According to Marg Properties, there are just about 4,000 dwelling units in the belt between Madhya Kailash and Sholinganallur as opposed to a little less than a lakh of individuals, and their respective families, demanding residential property in the area. “The excess demand has caused the residential property prices in the belt to follow an approximated spectrum of values,” says Sivaramakrishnan, “The prices near Sholinganallur, which is further away from the city, are between 3,200 per sq ft and 3,500 per sq ft, roughly 4,000 per sq ft near Perungudi and can even go up to a bracket as high as between 9,500 per sq ft and 10,000 per sq ft near Madhya Kailash, which is closer to the city.” For instance, Prapancha, a residential project by Aishwarya Constructions at Thoraipakkam, sells its units at around 4,250 per sq ft.
Since the rampant demand for dwelling units between Madhya Kailash and Sholinganallur cannot be satiated, it has eventually spilled into areas beyond Sholinganallur, where the availability of land is adequate and where property developers receive an over-THE GREAT OMR PROPERTY DIVIDE
whelming incentive to supply residential property. As a result, depending upon the age of the project, the residential property rates in this region span between 2,500 per sq ft and 3,100 per sq ft. “With coastal regulations preventing development towards the extreme right of the Madhya Kailash-Sholinganallur belt due to the presence of the Buckingham Canal, and with low social infrastructure in regions towards its left, many developers have responded to the belt’s residential demands by building property in areas beyond Sholinganallur - like Semmencherry, Navalur and Siruseri,” says Ajit Chordia, Managing Director, Olympia Infrastructures. “The increase in residential development beyond Sholinganallur has really helped in boosting the region’s social infrastructure. Three schools – namely Hiranandani Upscale School, PSBB Millennium School and Bala Vidya Mandir - are planning to establish themselves in the area in the near future. In the realm of social infrastructure, multiplexes like the Riverside Mall, (initiated by Marg, and allied enterprises) for instance, are quickly sprouting in the region, making it a more independent and significant entity on the city’s map.”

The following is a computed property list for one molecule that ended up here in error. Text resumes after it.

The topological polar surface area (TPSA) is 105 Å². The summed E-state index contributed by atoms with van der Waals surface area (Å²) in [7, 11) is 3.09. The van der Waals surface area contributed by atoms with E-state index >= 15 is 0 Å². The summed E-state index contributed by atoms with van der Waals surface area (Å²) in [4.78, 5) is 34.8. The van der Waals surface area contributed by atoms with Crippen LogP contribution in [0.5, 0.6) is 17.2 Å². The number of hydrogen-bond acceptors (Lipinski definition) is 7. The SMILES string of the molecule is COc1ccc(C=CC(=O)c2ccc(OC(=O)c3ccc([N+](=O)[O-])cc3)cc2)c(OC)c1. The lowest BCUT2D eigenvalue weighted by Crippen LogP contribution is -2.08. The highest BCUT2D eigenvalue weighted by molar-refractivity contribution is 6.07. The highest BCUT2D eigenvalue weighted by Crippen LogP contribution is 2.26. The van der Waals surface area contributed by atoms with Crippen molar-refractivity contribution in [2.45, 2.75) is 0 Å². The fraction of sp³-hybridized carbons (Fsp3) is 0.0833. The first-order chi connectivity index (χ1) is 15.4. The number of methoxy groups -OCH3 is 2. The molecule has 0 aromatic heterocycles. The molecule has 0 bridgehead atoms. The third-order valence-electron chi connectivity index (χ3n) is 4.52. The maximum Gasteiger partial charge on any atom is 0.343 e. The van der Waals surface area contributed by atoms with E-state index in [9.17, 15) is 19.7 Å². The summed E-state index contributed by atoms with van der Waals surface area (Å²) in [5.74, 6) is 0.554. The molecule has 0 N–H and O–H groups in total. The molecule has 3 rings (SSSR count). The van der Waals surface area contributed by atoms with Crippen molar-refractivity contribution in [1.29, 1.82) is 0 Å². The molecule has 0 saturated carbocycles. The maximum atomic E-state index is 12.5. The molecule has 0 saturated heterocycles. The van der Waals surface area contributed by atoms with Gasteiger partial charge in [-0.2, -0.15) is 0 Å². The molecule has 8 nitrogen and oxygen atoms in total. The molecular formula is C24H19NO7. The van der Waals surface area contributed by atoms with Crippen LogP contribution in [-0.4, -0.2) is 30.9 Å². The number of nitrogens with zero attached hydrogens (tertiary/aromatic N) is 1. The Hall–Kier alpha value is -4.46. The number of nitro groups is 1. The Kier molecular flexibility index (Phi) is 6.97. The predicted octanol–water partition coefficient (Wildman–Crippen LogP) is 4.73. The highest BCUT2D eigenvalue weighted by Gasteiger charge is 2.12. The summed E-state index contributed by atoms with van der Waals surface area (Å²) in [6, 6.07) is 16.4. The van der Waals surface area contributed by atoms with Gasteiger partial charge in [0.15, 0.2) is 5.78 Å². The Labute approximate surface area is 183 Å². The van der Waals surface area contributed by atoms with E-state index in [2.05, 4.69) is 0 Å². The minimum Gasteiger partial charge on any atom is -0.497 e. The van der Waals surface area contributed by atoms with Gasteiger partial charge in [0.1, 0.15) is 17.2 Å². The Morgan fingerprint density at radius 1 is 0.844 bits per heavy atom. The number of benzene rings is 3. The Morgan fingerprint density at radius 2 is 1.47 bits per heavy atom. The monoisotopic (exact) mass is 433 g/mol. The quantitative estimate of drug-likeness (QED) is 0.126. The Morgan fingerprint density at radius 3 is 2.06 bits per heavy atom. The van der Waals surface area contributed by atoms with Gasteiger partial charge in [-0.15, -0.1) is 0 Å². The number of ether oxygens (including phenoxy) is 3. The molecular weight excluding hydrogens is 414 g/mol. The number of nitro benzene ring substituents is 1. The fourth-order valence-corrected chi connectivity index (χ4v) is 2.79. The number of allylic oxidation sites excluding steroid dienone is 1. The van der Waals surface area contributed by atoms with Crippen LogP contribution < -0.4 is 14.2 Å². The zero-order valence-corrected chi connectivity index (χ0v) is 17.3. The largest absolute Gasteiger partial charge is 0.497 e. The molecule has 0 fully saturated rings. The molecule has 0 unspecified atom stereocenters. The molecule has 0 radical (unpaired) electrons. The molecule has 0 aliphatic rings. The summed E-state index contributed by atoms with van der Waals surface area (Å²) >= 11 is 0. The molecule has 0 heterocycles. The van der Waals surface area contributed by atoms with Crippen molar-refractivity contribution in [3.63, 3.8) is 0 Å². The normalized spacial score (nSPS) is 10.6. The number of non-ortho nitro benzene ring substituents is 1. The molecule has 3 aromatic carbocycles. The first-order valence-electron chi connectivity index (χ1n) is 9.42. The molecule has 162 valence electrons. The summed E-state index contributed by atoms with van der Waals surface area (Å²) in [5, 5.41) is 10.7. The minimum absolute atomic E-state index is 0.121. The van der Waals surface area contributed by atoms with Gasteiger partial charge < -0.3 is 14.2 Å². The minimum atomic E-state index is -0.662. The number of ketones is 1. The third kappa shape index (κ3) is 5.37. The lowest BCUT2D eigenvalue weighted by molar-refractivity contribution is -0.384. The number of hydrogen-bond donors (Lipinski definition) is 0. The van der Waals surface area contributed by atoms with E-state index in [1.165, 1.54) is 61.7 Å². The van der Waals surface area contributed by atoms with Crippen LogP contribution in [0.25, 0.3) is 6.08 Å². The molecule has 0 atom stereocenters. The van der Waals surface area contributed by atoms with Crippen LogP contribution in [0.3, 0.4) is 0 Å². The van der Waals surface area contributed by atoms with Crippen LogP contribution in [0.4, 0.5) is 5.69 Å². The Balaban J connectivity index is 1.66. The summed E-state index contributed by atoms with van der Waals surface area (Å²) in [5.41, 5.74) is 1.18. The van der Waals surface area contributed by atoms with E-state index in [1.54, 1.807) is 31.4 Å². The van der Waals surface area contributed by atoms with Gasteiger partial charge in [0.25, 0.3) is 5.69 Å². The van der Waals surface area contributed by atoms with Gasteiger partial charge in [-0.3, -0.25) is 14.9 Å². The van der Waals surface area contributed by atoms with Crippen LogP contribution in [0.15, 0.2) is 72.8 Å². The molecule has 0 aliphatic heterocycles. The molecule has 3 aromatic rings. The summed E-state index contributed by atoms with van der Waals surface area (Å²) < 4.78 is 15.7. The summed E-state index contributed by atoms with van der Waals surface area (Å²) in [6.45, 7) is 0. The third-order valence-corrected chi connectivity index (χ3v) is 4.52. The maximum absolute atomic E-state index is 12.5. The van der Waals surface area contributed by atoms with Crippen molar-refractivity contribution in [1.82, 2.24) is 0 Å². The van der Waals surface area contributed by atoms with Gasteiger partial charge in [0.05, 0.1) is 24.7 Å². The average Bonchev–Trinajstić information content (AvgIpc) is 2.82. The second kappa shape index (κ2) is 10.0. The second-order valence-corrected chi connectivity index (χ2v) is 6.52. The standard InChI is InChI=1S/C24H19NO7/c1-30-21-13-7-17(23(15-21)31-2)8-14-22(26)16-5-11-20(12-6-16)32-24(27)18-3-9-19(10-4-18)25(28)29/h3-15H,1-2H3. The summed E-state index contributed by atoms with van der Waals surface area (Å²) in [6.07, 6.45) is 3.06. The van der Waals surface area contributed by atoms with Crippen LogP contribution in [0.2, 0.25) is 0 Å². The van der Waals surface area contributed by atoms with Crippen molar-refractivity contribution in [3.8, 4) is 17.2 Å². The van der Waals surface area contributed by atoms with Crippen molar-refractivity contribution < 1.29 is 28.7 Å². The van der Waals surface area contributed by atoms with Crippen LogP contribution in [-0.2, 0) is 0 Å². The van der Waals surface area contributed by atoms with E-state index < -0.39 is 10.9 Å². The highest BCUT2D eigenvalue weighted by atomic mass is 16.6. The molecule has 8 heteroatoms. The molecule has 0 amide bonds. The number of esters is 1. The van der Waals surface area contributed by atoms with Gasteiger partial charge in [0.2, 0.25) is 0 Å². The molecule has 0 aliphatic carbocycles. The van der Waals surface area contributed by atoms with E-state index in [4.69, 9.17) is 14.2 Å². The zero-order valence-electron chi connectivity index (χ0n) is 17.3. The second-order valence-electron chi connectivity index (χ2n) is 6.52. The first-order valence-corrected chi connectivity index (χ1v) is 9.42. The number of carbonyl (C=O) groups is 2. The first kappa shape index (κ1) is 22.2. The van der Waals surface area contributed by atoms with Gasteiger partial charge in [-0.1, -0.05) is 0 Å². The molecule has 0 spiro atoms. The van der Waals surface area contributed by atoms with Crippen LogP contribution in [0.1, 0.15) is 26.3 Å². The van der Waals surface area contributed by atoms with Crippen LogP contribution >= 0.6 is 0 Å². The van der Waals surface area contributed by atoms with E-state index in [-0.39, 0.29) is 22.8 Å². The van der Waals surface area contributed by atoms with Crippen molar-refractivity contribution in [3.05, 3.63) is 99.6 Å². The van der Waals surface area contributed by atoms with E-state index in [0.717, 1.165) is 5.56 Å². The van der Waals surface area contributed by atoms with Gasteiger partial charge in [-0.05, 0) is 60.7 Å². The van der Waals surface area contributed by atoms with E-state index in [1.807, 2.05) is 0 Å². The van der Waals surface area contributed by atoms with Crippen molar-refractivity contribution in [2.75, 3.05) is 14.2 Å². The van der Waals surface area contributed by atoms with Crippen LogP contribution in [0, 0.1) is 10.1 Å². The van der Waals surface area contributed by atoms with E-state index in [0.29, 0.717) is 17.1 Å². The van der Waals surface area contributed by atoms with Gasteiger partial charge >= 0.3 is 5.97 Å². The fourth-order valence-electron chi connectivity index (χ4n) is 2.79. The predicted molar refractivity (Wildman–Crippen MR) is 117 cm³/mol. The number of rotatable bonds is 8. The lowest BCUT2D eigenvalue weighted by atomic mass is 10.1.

Although it is unfortunate that the supply for residential property in the Madhya Kailash-Sholinganallur belt is not adequate to meet the consumer demand in the region, a seemingly satisfactory solution has been arrived at in areas beyond Sholinganallur. Moreover, the demand-supply mismatch has implicitly caused less developed areas on the OMR to drastically develop their infrastructure. “At the rate at which the property market is pacing in OMR, it is only a matter of a few years till it transforms itself into a developed adjunct of the city, just as Velachery did a few years ago,” says Sivaramakrishnan.
Property Times, Times of India 12 March 2011
RESIDENTIAL REAL ESTATE:
The outlook for Chennai’s residential property market remains positive in 2011. This is a stable market, and the prices have risen rationally in tandem with normal market trends. With the IT sector on the upswing and job security once again strong, Chennai’s residential real estate market will see accelerated demand in 2011.